A Charlottetown councillor’s efforts to have an underground pedway dug under University Avenue have received support from a provincial minister.
Transportation Minister Steven Myers reached out to Coun. Mitchell Tweel recently to back the idea.
“Minister Myers has spoken with Councillor Mitchell Tweel about his idea for an underground pedway connecting Enman Crescent to the UPEI alumni office,’’ said a statement emailed to The Guardian by the minister’s office.
“The minister expressed that it was a good idea and that he would be open to further conversations about the project, as both increasing active transportation and making our Island roads safer are important departmental priorities.’’
Tweel first raised the issue at a meeting between the city’s planning committee and the university where the nine-storey student residence was being discussed. That project is now underway.
The councillor again raised the issue at a recent meeting of the public works committee.
Tweel said Myers’ phone call lends extra credibility to the issue.
“We have the opportunity now for the province, the city and the university to come together and collaborate and improve the safety at the intersection for not only vehicular traffic but also pedestrians and cyclists,’’ Tweel said.
The university is in the process of constructing an access road that begins on the campus road, circles around the sports fields and will connect with University Avenue at Enman Crescent. It will also create a direct path from the alumni office on University Avenue to the campus.
However, Tweel said it will also create a new intersection on University Avenue, making it even more dangerous for pedestrians to cross four lanes of traffic.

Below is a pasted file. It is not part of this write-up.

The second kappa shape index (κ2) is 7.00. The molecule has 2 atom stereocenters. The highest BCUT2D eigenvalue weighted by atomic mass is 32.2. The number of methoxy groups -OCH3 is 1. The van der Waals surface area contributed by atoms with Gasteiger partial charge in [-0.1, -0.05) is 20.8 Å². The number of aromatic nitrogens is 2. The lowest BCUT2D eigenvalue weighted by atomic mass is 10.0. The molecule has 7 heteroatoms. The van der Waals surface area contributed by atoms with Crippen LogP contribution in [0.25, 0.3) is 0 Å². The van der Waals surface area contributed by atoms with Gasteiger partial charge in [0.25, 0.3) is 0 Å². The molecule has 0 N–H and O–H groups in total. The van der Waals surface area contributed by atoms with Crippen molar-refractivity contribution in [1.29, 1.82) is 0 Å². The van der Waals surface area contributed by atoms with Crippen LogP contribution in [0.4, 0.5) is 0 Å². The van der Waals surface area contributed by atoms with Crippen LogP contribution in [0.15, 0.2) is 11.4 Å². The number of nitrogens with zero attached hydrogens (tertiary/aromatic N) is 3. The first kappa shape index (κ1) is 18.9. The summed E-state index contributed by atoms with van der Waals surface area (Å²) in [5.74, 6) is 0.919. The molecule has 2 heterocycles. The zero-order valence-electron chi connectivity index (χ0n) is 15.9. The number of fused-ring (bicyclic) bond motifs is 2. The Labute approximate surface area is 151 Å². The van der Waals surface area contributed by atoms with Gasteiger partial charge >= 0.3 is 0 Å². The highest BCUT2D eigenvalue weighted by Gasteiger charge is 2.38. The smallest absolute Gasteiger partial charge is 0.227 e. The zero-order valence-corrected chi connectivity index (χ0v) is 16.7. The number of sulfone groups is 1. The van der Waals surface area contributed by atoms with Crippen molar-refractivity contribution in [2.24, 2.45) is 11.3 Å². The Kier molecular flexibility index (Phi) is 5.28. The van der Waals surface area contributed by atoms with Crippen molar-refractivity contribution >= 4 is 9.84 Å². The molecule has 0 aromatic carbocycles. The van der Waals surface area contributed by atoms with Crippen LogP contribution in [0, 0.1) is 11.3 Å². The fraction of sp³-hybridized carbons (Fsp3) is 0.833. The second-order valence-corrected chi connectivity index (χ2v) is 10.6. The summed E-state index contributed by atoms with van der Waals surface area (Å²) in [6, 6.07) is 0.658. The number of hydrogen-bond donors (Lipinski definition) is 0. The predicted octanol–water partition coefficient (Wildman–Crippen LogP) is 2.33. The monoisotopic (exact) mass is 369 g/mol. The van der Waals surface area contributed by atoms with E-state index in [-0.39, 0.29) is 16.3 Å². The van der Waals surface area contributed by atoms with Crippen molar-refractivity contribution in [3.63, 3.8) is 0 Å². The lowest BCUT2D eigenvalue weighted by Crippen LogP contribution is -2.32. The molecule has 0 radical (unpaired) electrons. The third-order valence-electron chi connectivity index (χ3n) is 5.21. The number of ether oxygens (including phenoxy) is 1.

The idea is only at the discussion stage and no cost estimates have been done. However, to put things in some perspective, almost 10 years ago it cost about $1.5 million to develop the underground pedway between Confederation Centre of the Arts and the Holman Grand Hotel under Grafton Street.
Tweel dismissed any concern about the price tag, explaining that UPEI is expanding and pedestrian safety on University Avenue is growing more perilous.
Myers did say that his department, through the federal government’s gas tax fund, works with municipalities in an ongoing way to support their infrastructure priorities.
Tweel said the consensus at the public works meeting was to explore the idea.
Coun. Mike Duffy, chairman of the public works committee, said no one from the province has reached out to the city about a pedway project.
“It hasn’t come to the City of Charlottetown,’’ Duffy said. “The decisions are made at city council, not with the mayor or members of council. We have committees that do the work and bring (issues) to council for consideration.’’
Duffy added that if Myers is interested in advancing the idea, he should be reaching out to Coun. Alanna Jankov, whose intergovernmental affairs committee deals directly with the provincial government.